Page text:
Breaking: Gas Compressor Station Fire Injures Worker in Bradford County
Yet another compressor station fire in Pennsylvania injured a worker last night in Bradford County. The fire chief on the scene reported the burns as “not serious.” This is at least the fourth known compressor station fire since November 2011, when a compressor station exploded and burned in Bedford County, Pennsylvania, forcing midnight evacuations. The fire, burns, and unknown air emissions in Bradford County last night occurred just ten days before the one-year anniversary of the Lathrop compressor station explosion and fire, which emitted a loud “boom” and caused houses to shake on March 29th, 2012 in Susquehanna County.
Jeff Stone of WETM-18, a television station out of Corning and Elmira, New York, reported the news about last night’s fire:
Bradford County, PA – A fire at a natural gas compression station in Bradford County Tuesday night injured one of the workers at the station.
Herrickville Fire Chief Glen Camp says the fire happened at 6:30 p.m. at the compression station on Doland Road in Herrick Township.
It belongs to Southwestern Energy. A compression station is where gas well lines feed into and then is pumped into distribution mainlines.
Camp says one of the workers was burned and taken to the hospital. He said the burns did not appear to be serious.
Camp says the fire did not spread beyond the compression station and there was no pollution resulting from the incident.
After firefighters arrived a gas company employee arrived to shut a valve off to put out the fire.
The incident comes as Pennsylvania Department of “Environmental Protection” (PA DEP), under the direction of Secretary Michael Krancer, has handed out 400 permits to compressor stations, without aggregating (combining) air emissions from these dispersed sources of intense air pollution. Severe nosebleeds, sore throats and other symptoms have recently been reported in Susquehanna County, apparently due to emissions from dehydrators (part of every compressor station), as well as flaring. PA DEP is now aggressively seeking to provide further exemptions to the industry for compressor stations, flaring, and other fracking equipment that produces air emissions.
The Pennsylvania List of the Harmed now identifies at least 319 individuals and families harmed by shale gas development in Pennsylvania so far, including only those about whom a newspaper report, online or video account exists. The list includes several people harmed by compressor stations in Pennsylvania so far. Less is known about impacted workers.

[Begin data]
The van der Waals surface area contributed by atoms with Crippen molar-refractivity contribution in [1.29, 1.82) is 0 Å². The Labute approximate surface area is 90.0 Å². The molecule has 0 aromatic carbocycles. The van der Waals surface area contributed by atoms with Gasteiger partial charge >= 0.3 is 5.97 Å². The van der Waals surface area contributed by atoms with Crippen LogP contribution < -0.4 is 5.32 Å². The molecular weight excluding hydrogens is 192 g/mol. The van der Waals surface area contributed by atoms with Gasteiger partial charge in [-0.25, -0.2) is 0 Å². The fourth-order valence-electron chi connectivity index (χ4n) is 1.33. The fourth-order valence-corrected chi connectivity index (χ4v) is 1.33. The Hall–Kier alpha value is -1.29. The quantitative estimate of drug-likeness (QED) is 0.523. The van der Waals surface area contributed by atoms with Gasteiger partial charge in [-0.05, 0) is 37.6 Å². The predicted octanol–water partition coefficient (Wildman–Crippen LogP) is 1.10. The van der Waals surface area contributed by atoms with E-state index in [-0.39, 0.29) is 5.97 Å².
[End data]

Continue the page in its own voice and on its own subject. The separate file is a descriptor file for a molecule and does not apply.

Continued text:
Talked to your Pennsylvania legislator lately? You know the gas industry does. Please speak up now — don’t assume your legislator knows about this, or any of these compressor station explosions, fires, air emissions, or health impacts. We must counter-balance the gas industry lobbyists who are successfully convincing our taxpayer-funded regulators to back off when they should crack down. Urge your legislator: no more compressor station permits, no more exemptions for air pollution, and read to them half a dozen examples of health impacts from the Pennsylvania List of the Harmed. Tell them we need a moratorium on fracking in PA and that we’ll be voting out legislators who sit by while injuries, illnesses and deaths accumulate from an inherently harmful industry at this very early stage, about 15% of the way to the projected number of fracking wells.
Concerned about the ongoing stream of harms done to Pennsylvanians while news programs actively minimize the damage or don’t report it at all? Consider coming to tell Dr. Nirav Shah, Health Commissioner of New York State, about your concerns this coming Friday, March 22nd, in Philadelphia, where he is giving a lecture at 12 noon followed by a reception at 1:30 pm. The details are on our blog calendar, to the right of this post. You must RSVP.
Perhaps while our PA Department of Health and DEP turn a blind eye, the New York Health Department is genuinely curious about shale gas impacts on Pennsylvanians. If you plan to go, please read this first.
Our best wishes to the injured worker and all the families affected by the Bradford County compressor station fire.
Thanks to Rebecca Roter for passing on the news.